As more people read the novel, I’ll be very curious to see what they think about the race of the characters—if they see Joshua as black or white or whatever. And, I’ll be curious if they think the lack of specific race identifiers somehow weaken the story.


I’ve actually been a bit more surprised by the comments about how the cover relegates the novel to “Girl Only” status. Truthfully, I was so focused on the skin and lip tone of the character, I didn’t stop to think about the boy-appeal of the book. I do hope that boys will pick up the book (I would have) but I can see how some boys would steer clear of the purple and pink cover.


Your publisher calls SAVING MADDIE an “issues-driven, star-crossed love story. One of the strengths of this book is that you addressed questions about the human condition and our spiritual choices, without becoming overly sentimental or preachy. When writing an issues-driven novel, how do you keep your characters from turning into pawns, subservient to a predictable plot?  


I think the key is to make sure that the issues never get bigger than the characters, if that makes sense. Of course there are specific themes that I wanted to explore with my novels, but the characters are how I get those themes across to the readers. The characters have to be true, have to have realistic wants and desires, have to have flaws. If they don’t, they will fail, and so will the novel.


I understand that you are an engineer by day and a novelist by night. Does one occupation fuel the other, and if so, how?


It’s less that they fuel each other and more that they don’t compete. I like that I’m using one part of my brain for writing and the other for engineering. It helps me from getting burnt out.


How would you describe your writing habits? Do you fly by the seat of your pants, or do you adhere to a strict daily regimen?


I try to stick to a fairly strict schedule. With the day job and various other responsibilities, I often have to force myself to write early in the morning, during lunch, etc. When I’m in the thick of a first draft, it’s easy to get swept up in the passion of writing, but when I’m struggling to put pen to paper, I really need that strict schedule to keep me honest. [NOTE: Writers might also enjoy reading “Varian Johnson on Battling Time Suck.”]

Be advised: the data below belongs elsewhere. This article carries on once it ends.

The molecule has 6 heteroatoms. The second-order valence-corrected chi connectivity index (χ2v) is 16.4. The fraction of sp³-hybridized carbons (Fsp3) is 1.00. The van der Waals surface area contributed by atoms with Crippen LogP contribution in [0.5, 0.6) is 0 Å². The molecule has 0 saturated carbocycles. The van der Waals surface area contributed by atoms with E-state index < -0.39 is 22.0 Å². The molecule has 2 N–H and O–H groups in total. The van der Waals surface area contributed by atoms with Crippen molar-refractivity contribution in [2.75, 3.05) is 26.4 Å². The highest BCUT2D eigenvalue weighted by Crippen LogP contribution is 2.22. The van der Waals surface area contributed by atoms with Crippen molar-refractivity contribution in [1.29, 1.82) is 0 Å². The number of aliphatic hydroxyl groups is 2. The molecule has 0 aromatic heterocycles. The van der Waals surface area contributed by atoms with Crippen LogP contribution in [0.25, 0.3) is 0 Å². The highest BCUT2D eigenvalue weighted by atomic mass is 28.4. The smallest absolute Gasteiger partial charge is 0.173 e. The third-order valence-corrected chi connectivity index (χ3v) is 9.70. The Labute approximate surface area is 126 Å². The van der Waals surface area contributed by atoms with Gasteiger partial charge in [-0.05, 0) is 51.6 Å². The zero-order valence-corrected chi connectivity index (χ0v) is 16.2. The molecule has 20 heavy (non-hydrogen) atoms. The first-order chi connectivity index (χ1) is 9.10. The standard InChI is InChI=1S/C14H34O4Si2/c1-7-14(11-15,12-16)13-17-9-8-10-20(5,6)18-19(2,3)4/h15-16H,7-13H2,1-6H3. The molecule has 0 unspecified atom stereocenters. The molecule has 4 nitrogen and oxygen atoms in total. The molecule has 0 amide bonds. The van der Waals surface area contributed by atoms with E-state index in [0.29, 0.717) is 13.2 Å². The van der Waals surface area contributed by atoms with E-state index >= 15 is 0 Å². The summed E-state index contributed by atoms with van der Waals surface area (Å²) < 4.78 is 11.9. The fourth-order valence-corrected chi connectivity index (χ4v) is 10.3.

What’s the most surprising thing you’ve learned about yourself by writing?


I’ve learned that just because I’m the one writing the book doesn’t mean I’m the one with all the answers. I’m constantly surprised what I learn about myself via my characters.


ACT THREE: LIGHTNING ROUND, in which Varian answers either-or questions that may (or may not be) tangentially related to his novels.


Blackberry cobbler or vanilla bean cheesecake?


Blackberry cobbler


Calculus or literary analysis?


Tough one…have to go with literary analysis


Polka dots or plaid?




Data analysis or leap of faith?


Leap of faith


Jose Cuevas or Starbucks?


Starbucks…I need all the caffeine I can get!


Thank you, Varian, for joining us in the Author's Tent! I wish you all the best in bringing Joshua and Maddie’s story to a wide audience of readers.


SAVING MADDIE is Varian’s third novel; his previous books include MY LIFE AS A RHOMBUS and RED POLKA DOT IN A WORLD OF PLAIDIf you’d like to cointinue following his blog tour for SAVING MADDIE, here’s the itinerary:

Tuesday, March 9th – Ari at Reading In Color  

Wednesday, March 10th – Gwenda at Shaken & Stirred 

Thursday, March 11th – Melissa at Book Nut  

Friday, March 12th – Edi at Crazy Quilts
You can also keep in touch with him via his blog, Facebook, and Twitter.

Don't forget: I'll be picking two lucky ARC winners from among those who comment on this entry between now and noon (12:00 Pacific) tomorrow

If you enjoyed this interview, please let us know. I invite you to also visit the Author's Tent archives